William, that’s a good question. I eventually developed a module in the courses that I taught that talked about faith development. Long-story, short, I explained to them that typically we think of faith as faith in God, but — in truth — most of us depend not on ultimate authority (i.e., God), but on proximate authorities (i.e., other convictions that we believe are verifiable that justify our faith in God). That, it seems to me, is where Scripture enters the picture in fundamentalist forms of Christianity. So, for example, my students sometimes argued that their faith in God (ultimate authority) was justified by a faith in other proximate authorities (i.e., the facticity of the Genesis account and the correspondence between “biblical creation” and scientific accounts of the creative process). There other proximate authorities, of course, and all of us can be lured into relying upon them, but that was the presenting issue with my students. Having helped them think through that, I then tried to help them see that what I was attempting to do was not “take their faith in God away from them,” but help them develop a faith that could endure fair, even-handed, critical approaches to the text of the Bible. It didn’t always take, of course, their success in turning that corner depended on their own maturity, the socialization that they experienced in their churches and their homes, and (to some extent) the cooperation of my colleagues. Some of which were on the same page with me and some of which were fundamentalists themselves. The one thing that I think is paramount in all of this is trying to understand the unspoken values at stake in it all for them, rather than subjecting them to raw criticism. It is also important to know that they bring their own “triage theology” to the classroom with them. Something I discuss at greater length here: https://www.amazon.com/What-God-Wants-Your-Life-ebook/dp/B004V54AME/ref=sr_1_1?s=books&ie=UTF8&qid=1477423390&sr=1-1&keywords=what+god+wants+for+your+life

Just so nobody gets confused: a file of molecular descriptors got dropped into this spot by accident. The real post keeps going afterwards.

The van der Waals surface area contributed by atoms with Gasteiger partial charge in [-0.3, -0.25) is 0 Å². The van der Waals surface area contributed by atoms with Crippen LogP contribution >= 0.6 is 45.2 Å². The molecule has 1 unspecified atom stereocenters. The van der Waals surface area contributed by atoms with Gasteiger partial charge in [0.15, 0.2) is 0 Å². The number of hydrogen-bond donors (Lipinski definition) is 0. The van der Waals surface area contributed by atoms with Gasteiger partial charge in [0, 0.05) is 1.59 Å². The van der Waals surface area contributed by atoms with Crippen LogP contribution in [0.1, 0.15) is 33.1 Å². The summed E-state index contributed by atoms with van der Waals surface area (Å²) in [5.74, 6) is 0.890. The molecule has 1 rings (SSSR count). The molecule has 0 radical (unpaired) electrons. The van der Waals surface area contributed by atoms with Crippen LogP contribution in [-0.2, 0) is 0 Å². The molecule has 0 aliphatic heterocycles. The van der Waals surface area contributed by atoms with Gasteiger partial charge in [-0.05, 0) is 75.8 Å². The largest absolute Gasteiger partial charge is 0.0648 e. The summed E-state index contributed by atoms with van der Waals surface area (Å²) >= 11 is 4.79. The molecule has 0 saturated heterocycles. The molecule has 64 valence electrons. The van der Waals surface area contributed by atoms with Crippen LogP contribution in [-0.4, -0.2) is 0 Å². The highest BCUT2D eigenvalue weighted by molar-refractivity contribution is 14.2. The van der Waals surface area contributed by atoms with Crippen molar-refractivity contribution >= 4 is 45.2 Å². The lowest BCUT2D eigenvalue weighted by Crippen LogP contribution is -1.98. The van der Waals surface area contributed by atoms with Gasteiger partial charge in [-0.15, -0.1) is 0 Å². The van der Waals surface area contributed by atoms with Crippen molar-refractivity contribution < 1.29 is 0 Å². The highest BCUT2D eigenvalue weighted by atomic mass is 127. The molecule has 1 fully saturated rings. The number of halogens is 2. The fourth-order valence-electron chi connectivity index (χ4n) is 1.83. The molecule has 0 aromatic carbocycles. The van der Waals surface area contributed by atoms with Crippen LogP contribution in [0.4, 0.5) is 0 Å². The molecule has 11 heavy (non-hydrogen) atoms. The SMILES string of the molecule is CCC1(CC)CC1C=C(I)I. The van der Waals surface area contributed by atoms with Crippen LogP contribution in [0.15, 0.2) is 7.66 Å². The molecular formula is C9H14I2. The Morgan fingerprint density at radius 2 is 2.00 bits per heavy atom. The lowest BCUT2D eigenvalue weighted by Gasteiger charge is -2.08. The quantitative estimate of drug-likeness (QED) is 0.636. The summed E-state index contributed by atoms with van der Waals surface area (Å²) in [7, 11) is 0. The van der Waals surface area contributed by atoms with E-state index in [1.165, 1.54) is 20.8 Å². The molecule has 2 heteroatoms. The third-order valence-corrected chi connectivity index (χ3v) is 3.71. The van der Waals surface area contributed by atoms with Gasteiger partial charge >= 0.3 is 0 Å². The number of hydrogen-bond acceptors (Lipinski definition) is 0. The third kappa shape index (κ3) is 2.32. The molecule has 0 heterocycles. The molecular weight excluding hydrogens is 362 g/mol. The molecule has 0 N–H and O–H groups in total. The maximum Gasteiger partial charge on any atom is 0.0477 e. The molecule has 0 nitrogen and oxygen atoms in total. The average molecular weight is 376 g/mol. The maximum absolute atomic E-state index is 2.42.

Thanks for the follow-on!
Very grateful–again, thanks and blessings!
There are some strange things about the Genesis story which need to be looked at. How is it that light is created before there was any sun or moon or stars? Today scientists tell u of a type of light wave pervading the whole universe. We should read Job as ell as Genesis. There is a lot to learn yet.